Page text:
As for the Vilas properties, I think it has all been said already, sometimes by Biki himself. I watched mortified while moderating a session with Biki at the first Hindustan Times Luxury Conference, as he told the story of buying an old fort near Jaipur. The renovations required him to spend a lot of time in Jaipur and he stayed at what was supposed to be the city’s best hotel (which he did not name, but which was clearly the Taj-run Rambagh Palace). It was so terrible, he said, that he began to take his own sheets, his own towels and eventually, his own toilet paper. That experience convinced him that Jaipur needed a good hotel. And so, he built Rajvilas.


   What he did not say was that he did not stop at Rajvilas. He ended up building the most luxurious resorts India had ever seen: Rajvilas was followed by Udaivilas in Udaipur, Wildflower Hall in Mashobra, Amarvilas in Agra, Vanyavilas in Ranthambore, and Sukhvilas in Chandigarh. They rewrote the rules of hoteliering in India because they were not just super-luxurious but also super-tasteful, and were easily the equals of the best resort hotels anywhere in the world. Within months of opening, each hotel began to turn up on lists of the world’s best hotels.


   I was not surprised. I had realised, way back in 1986, that while other hoteliers measured themselves against their competitors in India, Biki benchmarked the Oberoi chain against the finest in the world. When you talk to global hoteliers about the hospitality scene in India it is clear that, so far as they are concerned, there are Indian hoteliers and then there is Biki Oberoi. His name is mentioned with the kind of awe reserved for such giants of the profession as George Rafael, Isadore Sharp, Bob Burns or Adrian Zecha.


   It is a measure of Biki’s single-minded devotion to his hotels that he never took his eye off the ball. He would read every guest comment card and if the negative comments seemed justified, he would haul up his General Managers and write to guests to offer apologies or make-good stays.


   All top hoteliers have to be company executives as well. There is a bottom-line to look after and shareholders to be satisfied. East India Hotels, the company that owns the Oberoi group, is publicly listed. So Biki had to calculate his risks and ensure that he did not disappoint his investors. And yet, he took incredible risks. He closed down the Delhi Oberoi for two years and spent hundreds of crores on re-building it from inside. I can think of nobody else who would shut down a profitable property for that long only because he believed that a hotel that opened in 1965 did not fit in with his vision of Oberoi Hotels.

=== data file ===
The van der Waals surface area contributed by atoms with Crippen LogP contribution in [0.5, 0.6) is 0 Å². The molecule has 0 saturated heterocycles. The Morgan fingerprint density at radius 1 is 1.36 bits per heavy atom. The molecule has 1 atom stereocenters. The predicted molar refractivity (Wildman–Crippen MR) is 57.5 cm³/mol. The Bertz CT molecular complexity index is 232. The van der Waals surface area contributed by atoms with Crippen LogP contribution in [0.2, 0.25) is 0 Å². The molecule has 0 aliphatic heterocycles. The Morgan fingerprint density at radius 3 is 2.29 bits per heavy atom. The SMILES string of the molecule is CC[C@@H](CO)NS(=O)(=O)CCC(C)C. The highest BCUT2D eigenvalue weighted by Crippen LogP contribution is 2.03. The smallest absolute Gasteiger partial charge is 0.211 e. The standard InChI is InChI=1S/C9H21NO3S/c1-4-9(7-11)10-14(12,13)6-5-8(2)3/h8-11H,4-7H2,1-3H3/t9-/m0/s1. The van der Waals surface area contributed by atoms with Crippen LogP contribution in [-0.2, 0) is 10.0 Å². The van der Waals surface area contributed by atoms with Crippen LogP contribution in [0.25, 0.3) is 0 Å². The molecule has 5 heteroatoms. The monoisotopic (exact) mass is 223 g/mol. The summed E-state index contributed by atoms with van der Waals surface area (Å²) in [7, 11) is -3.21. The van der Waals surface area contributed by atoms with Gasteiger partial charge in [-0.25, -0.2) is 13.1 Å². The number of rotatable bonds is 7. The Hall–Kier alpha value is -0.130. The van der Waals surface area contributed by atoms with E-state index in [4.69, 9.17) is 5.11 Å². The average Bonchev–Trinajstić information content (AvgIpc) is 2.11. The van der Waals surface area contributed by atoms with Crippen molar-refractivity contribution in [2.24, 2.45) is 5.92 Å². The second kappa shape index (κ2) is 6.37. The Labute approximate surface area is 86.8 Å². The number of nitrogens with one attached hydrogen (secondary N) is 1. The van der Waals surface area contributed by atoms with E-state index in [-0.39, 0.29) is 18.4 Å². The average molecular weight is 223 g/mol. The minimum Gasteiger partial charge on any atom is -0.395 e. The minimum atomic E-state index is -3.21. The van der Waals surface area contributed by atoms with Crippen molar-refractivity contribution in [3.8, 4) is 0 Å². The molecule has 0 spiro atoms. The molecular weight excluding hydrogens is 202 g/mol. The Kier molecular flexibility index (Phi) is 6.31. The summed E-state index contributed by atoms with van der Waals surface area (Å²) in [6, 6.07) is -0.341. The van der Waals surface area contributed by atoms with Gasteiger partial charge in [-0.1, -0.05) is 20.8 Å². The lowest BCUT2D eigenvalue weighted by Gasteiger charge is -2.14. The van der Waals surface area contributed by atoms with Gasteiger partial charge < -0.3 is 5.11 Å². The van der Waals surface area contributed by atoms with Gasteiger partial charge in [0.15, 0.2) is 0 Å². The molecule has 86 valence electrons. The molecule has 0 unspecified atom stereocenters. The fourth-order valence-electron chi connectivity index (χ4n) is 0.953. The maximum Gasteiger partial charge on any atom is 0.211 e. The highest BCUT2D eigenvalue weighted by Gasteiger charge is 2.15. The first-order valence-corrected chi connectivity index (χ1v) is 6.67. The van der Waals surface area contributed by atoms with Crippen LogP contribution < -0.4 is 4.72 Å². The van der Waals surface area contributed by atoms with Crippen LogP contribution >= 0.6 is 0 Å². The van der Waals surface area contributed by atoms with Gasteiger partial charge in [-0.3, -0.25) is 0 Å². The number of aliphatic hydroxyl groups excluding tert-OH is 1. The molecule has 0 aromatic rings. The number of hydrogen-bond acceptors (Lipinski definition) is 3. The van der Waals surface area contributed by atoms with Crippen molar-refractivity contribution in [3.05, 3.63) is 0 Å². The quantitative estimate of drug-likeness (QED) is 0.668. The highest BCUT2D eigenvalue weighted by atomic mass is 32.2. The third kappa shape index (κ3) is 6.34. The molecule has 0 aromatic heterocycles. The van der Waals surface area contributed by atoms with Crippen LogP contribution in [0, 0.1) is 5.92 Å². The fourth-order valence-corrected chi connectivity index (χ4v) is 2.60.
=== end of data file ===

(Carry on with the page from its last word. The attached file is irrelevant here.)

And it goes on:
Nor has anyone else taken anything like the chance he took with the Vilases. The properties would only make money if guests paid rates that were higher than had ever been charged in India. Otherwise they would drag the company down to bankruptcy. But Biki got those rates, first from foreign visitors and then, during the pandemic, from Indian guests who got hooked on the Oberoi conception of luxury.


   The Oberoi group is in safe hands. Biki’s low profile nephew Arjun, who takes over as executive chairman, has spent decades conceiving of and building new hotels. Within the company, he is well-respected and it is said that he knows every brick of every hotel he has built. And Biki’s son, the sharp but self-effacing Vikram, who continues as CEO, has his father’s flair for luxury with an approach that is even more staff and guest-focussed than Biki’s.


   So the Oberois will go from strength to strength. But I will miss Biki. And I do hope he continues to contribute to the company he reinvented.




  • Shabir Mustafa 16 May 2022

    Mr.Vir Sanghvi ji, Undoubtedly Mr.PRS OBEROI JI ( BIKI SAHEB) is one of the blessings gifted by ALLAH, to the world especially to India and to us ( citizens of india particularly) Mr.Vir ji , Thanks for writing such a beautiful article on MR.BIKI SAHEB ( GOD BLESS HIM WITH LONG HEALTHY AND LIFE FILLED WITH JOYS) , Mr.Vir ji, I think you forgot to write about MR.BIKI JI,,as a person, HE is very kind noble polished decent caring and above all very generous good human being.

Posted On: 13 May 2022 11:25 AM